A scroll saw is a small usually bench mounted saw for cutting intricate curves. Sometimes called a jig saw, it gets its name from the intricate small radius curves found on the interlocking pieces of a jig saw puzzle.
Anytime you're working with detailed crafts, fretwork, or simply need to make precise freehand cuts, the flexibility of the scroll saw makes it the best tool choice. They are often used for intricate crafts, sign making, puzzle making, and also for internal cuts in stock where band saw cannot reach. The are usually used on thin stock but are capable of cutting stock up to two inches thick.
The scroll saw is a popular choice of many hobby woodworkers. It is a fairly versatile tool and takes up relatively little space in the shop. They are also one of the safer machines in the shop.
Scroll saws have been manufactured by many companies for a number of years. Delta, Walker Turner, Boice Crane and others used to manufacture heavy cast iron version of 24" and sometimes larger scroll saws.
The recent trend had been toward a smaller lighter version of a bench mounted saw. They are typically available in 12 inch to 18 inch models and occasionally you'll find a 24 inch model. The size of the scroll saw indicates the distance between its blade and the rear frame or body of the saw. This is called the "throat." A 24 inch scroll saw, for example, could cut to the middle of a 48 inch diameter work piece.
Vintage scroll saws typically had a separate motor mounted behind or below the saw and a belt transferred power to the blade mechanism. Newer models have direct drive motors, many of which are variable speed.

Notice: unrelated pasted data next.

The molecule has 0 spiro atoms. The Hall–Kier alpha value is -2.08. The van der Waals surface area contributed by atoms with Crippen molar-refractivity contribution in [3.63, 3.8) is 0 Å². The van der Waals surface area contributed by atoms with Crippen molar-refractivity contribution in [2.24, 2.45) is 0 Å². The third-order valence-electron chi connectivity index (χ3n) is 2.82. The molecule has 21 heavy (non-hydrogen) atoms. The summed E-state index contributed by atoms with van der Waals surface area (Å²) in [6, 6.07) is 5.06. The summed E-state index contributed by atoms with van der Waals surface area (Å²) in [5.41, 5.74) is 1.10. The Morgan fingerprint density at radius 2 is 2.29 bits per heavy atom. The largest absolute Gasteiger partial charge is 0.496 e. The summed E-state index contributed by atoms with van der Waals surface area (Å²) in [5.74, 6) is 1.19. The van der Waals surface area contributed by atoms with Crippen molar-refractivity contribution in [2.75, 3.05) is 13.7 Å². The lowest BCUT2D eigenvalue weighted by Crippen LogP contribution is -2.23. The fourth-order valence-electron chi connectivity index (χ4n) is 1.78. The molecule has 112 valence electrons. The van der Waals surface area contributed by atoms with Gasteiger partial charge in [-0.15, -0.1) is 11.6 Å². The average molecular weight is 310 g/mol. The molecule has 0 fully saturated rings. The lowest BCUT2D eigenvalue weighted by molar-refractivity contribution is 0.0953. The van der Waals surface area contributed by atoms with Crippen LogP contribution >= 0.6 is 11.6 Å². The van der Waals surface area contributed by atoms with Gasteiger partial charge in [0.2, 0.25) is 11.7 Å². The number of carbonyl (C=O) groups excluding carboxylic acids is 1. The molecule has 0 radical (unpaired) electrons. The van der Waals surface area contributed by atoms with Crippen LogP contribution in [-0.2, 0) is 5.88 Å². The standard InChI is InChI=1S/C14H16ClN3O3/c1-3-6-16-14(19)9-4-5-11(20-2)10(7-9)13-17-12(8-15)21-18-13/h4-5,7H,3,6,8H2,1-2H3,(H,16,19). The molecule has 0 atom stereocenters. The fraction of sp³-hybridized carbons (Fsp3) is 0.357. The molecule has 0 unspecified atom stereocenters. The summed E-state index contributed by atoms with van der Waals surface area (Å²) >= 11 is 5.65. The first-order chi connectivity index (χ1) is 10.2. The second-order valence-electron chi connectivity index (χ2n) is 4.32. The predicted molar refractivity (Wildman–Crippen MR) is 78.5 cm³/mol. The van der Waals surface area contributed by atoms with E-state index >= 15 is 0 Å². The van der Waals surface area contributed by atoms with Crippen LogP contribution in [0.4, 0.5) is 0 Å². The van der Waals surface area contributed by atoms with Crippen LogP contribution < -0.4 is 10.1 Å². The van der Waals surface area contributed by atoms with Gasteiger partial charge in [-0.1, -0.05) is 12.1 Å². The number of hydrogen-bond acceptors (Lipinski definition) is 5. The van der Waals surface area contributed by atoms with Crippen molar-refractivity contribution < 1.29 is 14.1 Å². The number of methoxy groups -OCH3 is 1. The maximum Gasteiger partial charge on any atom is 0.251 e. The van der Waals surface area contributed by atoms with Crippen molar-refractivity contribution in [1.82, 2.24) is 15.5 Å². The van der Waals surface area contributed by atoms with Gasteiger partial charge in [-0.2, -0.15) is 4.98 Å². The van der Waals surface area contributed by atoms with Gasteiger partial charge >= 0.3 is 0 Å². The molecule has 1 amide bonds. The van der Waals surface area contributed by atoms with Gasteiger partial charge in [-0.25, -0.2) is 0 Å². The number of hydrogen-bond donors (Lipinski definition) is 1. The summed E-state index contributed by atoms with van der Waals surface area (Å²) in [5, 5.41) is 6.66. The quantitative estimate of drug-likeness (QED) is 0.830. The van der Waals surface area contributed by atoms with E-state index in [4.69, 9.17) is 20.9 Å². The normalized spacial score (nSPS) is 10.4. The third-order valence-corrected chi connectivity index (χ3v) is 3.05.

Other features found on scroll saws include work lights that are mounted very near where the blade cuts the wood. This reduces eye strain and makes it easier to follow the line. A blower mounted near the blade is useful to blow off the saw dust and makes it easier to see the cut lines.
Variable speed controls or variable speed motors allow you to set the speed to match the material you're cutting. A tilting table allow you to make bevel or compound cuts in one pass.
Work hold downs also make the saw easier to use and hold the stock flat on the table.
Next to the motor, the most important part of the scroll saw in the blade. Blades are rated by the number of teeth per inch. The higher the number of teeth per inch the smoother the cut.
There are many different types of blades including those for cutting wood, metals, and plastic. Typical scroll saw blades are 5 inches long. The major types are:
Skip tool blade - has a tooth, a gap, then another tooth
Double skip tooth - has two teeth, a gap, then another two teeth
Crown - has teeth pointing both up and down so it cuts on both the up and down stroke of the saw.
Spiral blades - a twisted flat scroll saw blade forming teeth on all sides. This allows you to feed stock into the blade from any direction.
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